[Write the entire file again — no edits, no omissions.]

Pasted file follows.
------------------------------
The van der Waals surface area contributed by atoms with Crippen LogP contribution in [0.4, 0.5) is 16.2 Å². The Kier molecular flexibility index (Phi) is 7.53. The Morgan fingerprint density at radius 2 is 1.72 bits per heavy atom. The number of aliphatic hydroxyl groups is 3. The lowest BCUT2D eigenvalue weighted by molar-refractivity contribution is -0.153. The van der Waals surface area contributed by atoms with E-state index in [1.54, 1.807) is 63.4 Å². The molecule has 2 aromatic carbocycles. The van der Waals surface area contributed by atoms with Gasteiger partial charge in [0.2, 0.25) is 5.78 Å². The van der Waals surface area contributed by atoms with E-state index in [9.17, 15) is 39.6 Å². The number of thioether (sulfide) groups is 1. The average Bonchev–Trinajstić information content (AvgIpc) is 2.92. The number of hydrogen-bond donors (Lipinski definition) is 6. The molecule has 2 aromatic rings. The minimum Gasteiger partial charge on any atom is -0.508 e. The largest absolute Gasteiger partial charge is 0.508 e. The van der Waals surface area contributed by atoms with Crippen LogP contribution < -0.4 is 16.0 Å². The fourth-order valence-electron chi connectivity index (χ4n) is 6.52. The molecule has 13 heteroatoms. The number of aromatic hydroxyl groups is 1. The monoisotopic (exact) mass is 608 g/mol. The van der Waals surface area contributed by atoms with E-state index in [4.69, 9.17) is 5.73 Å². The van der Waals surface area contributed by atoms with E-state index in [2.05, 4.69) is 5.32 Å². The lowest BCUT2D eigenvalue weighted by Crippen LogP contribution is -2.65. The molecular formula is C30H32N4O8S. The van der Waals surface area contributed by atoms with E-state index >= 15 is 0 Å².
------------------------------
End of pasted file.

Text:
The van der Waals surface area contributed by atoms with Crippen LogP contribution in [0.4, 0.5) is 16.2 Å². The Kier molecular flexibility index (Phi) is 7.53. The Morgan fingerprint density at radius 2 is 1.72 bits per heavy atom. The number of aliphatic hydroxyl groups is 3. The lowest BCUT2D eigenvalue weighted by molar-refractivity contribution is -0.153. The van der Waals surface area contributed by atoms with E-state index in [1.54, 1.807) is 63.4 Å². The molecule has 2 aromatic carbocycles. The van der Waals surface area contributed by atoms with Gasteiger partial charge in [0.2, 0.25) is 5.78 Å². The van der Waals surface area contributed by atoms with E-state index in [9.17, 15) is 39.6 Å². The number of thioether (sulfide) groups is 1. The average Bonchev–Trinajstić information content (AvgIpc) is 2.92. The number of hydrogen-bond donors (Lipinski definition) is 6. The molecule has 2 aromatic rings. The minimum Gasteiger partial charge on any atom is -0.508 e. The largest absolute Gasteiger partial charge is 0.508 e. The van der Waals surface area contributed by atoms with Crippen LogP contribution < -0.4 is 16.0 Å². The fourth-order valence-electron chi connectivity index (χ4n) is 6.52. The molecule has 13 heteroatoms. The number of aromatic hydroxyl groups is 1. The monoisotopic (exact) mass is 608 g/mol. The van der Waals surface area contributed by atoms with E-state index in [4.69, 9.17) is 5.73 Å². The van der Waals surface area contributed by atoms with E-state index in [2.05, 4.69) is 5.32 Å². The lowest BCUT2D eigenvalue weighted by Crippen LogP contribution is -2.65. The molecular formula is C30H32N4O8S. The van der Waals surface area contributed by atoms with E-state index >= 15 is 0 Å².